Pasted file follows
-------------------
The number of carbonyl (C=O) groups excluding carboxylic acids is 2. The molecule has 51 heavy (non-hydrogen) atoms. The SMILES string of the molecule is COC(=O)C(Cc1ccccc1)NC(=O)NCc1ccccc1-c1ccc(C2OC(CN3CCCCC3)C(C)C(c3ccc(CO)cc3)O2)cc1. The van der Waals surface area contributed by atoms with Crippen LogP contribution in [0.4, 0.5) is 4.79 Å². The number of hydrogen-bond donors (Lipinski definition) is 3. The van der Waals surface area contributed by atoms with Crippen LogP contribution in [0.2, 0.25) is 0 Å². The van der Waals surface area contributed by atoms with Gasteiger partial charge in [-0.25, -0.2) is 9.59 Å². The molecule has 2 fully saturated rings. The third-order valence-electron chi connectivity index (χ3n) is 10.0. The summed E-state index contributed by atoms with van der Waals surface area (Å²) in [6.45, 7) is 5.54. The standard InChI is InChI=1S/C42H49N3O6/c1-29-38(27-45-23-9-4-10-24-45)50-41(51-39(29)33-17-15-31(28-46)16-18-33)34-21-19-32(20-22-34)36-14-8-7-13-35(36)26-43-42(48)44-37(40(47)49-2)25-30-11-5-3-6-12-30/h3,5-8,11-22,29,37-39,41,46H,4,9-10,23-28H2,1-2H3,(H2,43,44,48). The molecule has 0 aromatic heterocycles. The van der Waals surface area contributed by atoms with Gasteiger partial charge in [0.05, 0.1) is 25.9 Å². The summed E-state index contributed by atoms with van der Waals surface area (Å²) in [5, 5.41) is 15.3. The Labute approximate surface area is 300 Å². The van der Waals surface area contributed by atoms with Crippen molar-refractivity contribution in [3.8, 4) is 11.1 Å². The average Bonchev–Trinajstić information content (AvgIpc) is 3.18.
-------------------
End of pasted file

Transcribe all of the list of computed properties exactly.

The number of carbonyl (C=O) groups excluding carboxylic acids is 2. The molecule has 51 heavy (non-hydrogen) atoms. The SMILES string of the molecule is COC(=O)C(Cc1ccccc1)NC(=O)NCc1ccccc1-c1ccc(C2OC(CN3CCCCC3)C(C)C(c3ccc(CO)cc3)O2)cc1. The van der Waals surface area contributed by atoms with Crippen LogP contribution in [0.4, 0.5) is 4.79 Å². The number of hydrogen-bond donors (Lipinski definition) is 3. The van der Waals surface area contributed by atoms with Crippen LogP contribution in [0.2, 0.25) is 0 Å². The van der Waals surface area contributed by atoms with Gasteiger partial charge in [-0.25, -0.2) is 9.59 Å². The molecule has 2 fully saturated rings. The third-order valence-electron chi connectivity index (χ3n) is 10.0. The summed E-state index contributed by atoms with van der Waals surface area (Å²) in [6.45, 7) is 5.54. The standard InChI is InChI=1S/C42H49N3O6/c1-29-38(27-45-23-9-4-10-24-45)50-41(51-39(29)33-17-15-31(28-46)16-18-33)34-21-19-32(20-22-34)36-14-8-7-13-35(36)26-43-42(48)44-37(40(47)49-2)25-30-11-5-3-6-12-30/h3,5-8,11-22,29,37-39,41,46H,4,9-10,23-28H2,1-2H3,(H2,43,44,48). The molecule has 0 aromatic heterocycles. The van der Waals surface area contributed by atoms with Gasteiger partial charge in [0.05, 0.1) is 25.9 Å². The summed E-state index contributed by atoms with van der Waals surface area (Å²) in [5, 5.41) is 15.3. The Labute approximate surface area is 300 Å². The van der Waals surface area contributed by atoms with Crippen molar-refractivity contribution in [3.8, 4) is 11.1 Å². The average Bonchev–Trinajstić information content (AvgIpc) is 3.18.